Finance Minister Nirmala Sitharaman in her Budget 2022 speech announced the government will increase capital expenditure to a massive Rs7.5 trillion (US$100 billion) in the next fiscal year. This is in line with Prime Minister Narendra Modi’s announcement of an ambitious Rs100 trillion (US$1.35 trillion) national infrastructure plan in his Independence Day speech on 15 August 2021.
Several economists have applauded the huge push for infrastructure in the budget, yet there is concern that the budget is not green enough to help India meet its target of net-zero emissions by 2070 and build climate-resilient infrastructure. The budget announcement that stands out in terms of boosting green investment is the government’s promise to issue a sovereign green bond.
Huge investor demand for sovereign green bonds
Since the first issuance in December 2016, 27 countries have issued sovereign green bonds for climate change related projects, mobilising cumulative capital of US$194 billion.
France is the largest sovereign issuer to date, raising total capital of US$51 billion, followed by Germany at US$27 billion and the United Kingdom at US$21.6 billion. These bonds were oversubscribed by 8-12 times — a sign of huge investor demand.
A sovereign green bond would position India as a leader among the major emerging markets
Developing markets, including Serbia, Nigeria, Egypt, Colombia, Fiji, Indonesia and Benin, have also issued sovereign green bonds. The proceeds were allocated to climate mitigation or adaptation projects.
Given its investment-grade status, India’s sovereign green bond could attract the much-needed new pool of capital to finance the country’s green transition. Furthermore, issuance of a sovereign green bond would position India as a leader among the major emerging markets, especially among BRICS nations as none have issued such a green bond yet.
Sovereign borrowings offer significant benefits
Issuing an Indian sovereign green bond could catalyse more Indian corporate green issuances, adding to the current US$1.86 trillion pool of global green bond investments.
Sovereign green bonds have been issued with an average tenor of 14 years — the longest being 40 years issued by the Chilean government in 2021 — drawing long-term investors such as pension funds, insurers and those with a focus on environmental, social and governance (ESG) issues. Longer maturities can lower the borrowing cost for green projects.
The promise to issue a rupee-denominated sovereign green bond is an important step
In addition, a tighter interest rate spread has been observed with green bond issuances. This is important in light of rising inflation risk, though the spread is influenced by several macro-economic factors.
The government’s promise to issue a rupee-denominated sovereign green bond is an important step in the right direction. It should also consider issuing the rupee-denominated sovereign bond offshore (rupee-denominated bonds issued outside India are popularly known as masala bonds). This would provide benchmark pricing for future Indian corporate issuances, improve the liquidity of the rupee in foreign markets and avoid foreign currency risk.
The path to greening public expenditure
While the government’s seriousness in meeting the net-zero goals will be determined by the “greenness” of the projects to be funded using sovereign green bonds, its ability to identify projects that are most in need of financing is equally strategic. This would reflect well on the government’s credibility as a green bond issuer.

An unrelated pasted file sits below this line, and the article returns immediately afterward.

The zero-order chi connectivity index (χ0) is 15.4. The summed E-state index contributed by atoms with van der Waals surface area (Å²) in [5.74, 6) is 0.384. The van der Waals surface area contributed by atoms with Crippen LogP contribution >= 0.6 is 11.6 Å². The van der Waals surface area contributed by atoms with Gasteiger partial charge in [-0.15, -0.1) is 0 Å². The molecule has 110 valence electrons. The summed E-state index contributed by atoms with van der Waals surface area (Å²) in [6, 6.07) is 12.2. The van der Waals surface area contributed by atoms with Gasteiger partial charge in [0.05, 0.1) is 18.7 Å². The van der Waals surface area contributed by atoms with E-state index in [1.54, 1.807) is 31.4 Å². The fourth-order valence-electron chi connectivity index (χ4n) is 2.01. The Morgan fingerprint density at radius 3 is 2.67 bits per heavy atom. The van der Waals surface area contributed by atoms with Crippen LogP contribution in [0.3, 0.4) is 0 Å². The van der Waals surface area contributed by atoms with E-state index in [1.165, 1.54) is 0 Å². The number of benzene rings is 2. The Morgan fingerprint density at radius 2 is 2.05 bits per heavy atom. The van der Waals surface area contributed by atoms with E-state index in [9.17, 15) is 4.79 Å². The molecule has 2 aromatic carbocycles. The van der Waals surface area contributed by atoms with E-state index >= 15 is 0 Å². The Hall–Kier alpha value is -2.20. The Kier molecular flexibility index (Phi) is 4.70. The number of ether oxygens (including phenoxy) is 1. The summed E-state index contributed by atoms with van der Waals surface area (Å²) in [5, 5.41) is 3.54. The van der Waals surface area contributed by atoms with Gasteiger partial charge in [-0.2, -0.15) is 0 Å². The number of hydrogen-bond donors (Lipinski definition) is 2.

Sovereign green bonds have been allocated to a variety of climate adaptation and climate mitigation projects, with most of the proceeds going to clean transport, followed by climate change adaptation projects and aquatic biodiversity conservation. Other projects that have received sovereign bond proceeds include energy efficiency, land preservation and renewable energy infrastructure.
The bond proceeds should fund ‘dark green’ projects: climate-resilient public infrastructure
To attract serious green investors, the Indian government should put forward “dark green” projects as part of its sovereign green bond framework; in particular climate-resilient public infrastructure that is crucial to decarbonising the economy but is difficult to fund with private capital.
In India, 75% of districts – home to more than 638 million people – are classified as extreme climate event hotspots. The frequency of extreme climate events such as cyclones, droughts and floods pose a serious risk to infrastructure. Hence, injecting climate resilience into core infrastructure such as roads, bridges and electricity transmission and distribution networks should be one of the major focuses of the sovereign green bond.
Transitioning public transport from fossil-fuelled conventional buses to electric buses has also been a challenge due to large upfront costs and limited low-cost, long-term financing options. Sovereign green bonds can support the spread of electric buses and allied charging infrastructure in India by providing cost-effective financing options.
New technologies such as energy storage — to support India’s grid integration of 500 gigawatts (GW) of non-fossil energy capacity by 2030 — and green hydrogen projects also require the government’s support to be financially viable for private investors.
This article first appeared in The Economic Times
By Saurabh Trivedi, Research Analyst, Institute for Energy Economics and Financial Analysis (IEEFA)